Actions during the course of an offer by the target company which might frustrate the offer are generally prohibited unless shareholders approve these plans. Stringent requirements are laid down for the disclosure of dealings in relevant securities during an offer. Employees of both the offeror and the offeree must be informed about an offer and the employee representatives of the offeree have the right to have a separate opinion on the effects of the offer on employment appended to the offeree board’s circular.
While a board of directors may delegate the day-to-day conduct of an offer to individual directors or a committee of directors, the board as a whole must ensure that proper arrangements are in place to enable it to monitor that conduct in order that each director fulfils his or her responsibilities under the Code.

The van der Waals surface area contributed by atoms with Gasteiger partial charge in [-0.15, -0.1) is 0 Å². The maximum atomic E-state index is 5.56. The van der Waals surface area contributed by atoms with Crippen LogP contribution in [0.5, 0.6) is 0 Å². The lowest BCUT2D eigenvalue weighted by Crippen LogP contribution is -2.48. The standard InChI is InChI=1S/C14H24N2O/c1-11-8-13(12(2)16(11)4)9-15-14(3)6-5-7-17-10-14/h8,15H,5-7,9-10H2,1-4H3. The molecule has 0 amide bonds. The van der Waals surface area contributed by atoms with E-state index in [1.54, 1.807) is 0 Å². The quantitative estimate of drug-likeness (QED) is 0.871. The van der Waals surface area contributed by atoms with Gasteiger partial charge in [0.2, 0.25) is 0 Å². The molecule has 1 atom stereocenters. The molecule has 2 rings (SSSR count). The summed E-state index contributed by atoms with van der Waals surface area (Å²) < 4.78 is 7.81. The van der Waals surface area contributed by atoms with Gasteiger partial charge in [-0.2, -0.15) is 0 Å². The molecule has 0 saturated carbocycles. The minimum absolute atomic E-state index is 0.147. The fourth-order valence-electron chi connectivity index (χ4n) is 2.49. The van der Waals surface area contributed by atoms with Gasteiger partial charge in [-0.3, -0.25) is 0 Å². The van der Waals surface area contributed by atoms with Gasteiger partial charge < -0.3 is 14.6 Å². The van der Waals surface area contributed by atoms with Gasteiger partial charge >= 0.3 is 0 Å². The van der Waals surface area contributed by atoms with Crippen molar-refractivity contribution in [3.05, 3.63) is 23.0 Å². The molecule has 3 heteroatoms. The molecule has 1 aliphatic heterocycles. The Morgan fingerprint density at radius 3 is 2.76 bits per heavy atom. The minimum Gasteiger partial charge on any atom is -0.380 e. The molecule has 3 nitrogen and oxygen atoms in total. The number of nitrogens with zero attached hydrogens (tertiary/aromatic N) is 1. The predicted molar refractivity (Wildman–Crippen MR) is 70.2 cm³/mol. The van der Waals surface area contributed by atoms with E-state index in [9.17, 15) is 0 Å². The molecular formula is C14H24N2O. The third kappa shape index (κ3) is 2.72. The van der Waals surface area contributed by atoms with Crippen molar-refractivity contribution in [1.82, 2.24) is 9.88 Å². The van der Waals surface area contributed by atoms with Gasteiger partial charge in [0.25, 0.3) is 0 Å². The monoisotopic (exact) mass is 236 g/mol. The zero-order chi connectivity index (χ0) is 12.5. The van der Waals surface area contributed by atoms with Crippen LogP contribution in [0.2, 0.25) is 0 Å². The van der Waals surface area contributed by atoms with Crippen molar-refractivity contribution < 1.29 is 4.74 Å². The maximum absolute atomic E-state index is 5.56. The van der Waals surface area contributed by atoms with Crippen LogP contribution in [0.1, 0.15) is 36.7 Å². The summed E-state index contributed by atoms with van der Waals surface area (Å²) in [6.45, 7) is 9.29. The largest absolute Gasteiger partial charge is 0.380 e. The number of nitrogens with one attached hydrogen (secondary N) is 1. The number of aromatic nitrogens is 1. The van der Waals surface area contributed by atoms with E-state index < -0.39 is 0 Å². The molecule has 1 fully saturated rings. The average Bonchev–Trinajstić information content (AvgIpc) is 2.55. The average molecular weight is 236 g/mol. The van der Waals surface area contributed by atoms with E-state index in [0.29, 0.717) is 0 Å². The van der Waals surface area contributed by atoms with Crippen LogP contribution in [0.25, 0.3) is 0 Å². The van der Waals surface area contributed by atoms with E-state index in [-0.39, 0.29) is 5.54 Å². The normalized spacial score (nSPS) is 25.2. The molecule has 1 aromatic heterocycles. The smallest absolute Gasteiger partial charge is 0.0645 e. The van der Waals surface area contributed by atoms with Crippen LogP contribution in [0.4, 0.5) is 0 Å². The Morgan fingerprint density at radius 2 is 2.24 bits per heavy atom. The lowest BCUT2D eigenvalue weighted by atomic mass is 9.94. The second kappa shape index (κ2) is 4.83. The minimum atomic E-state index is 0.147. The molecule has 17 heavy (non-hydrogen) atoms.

These arrangements should ensure that the board is provided promptly with copies of all documents published by or on behalf of the company which bear on the offer; that the board receives promptly details of all dealings in relevant securities made by the company or any persons acting in concert with it and details of any agreements, understandings, guarantees, or obligations entered into or incurred by or on behalf of the company in the context of the offer which do not relate to routine administrative matters.
Also, the directors with day-to-day responsibility for the offer must be in a position to justify to the board all their actions and proposed courses of action; and the opinions of advisers must be available to the board where appropriate.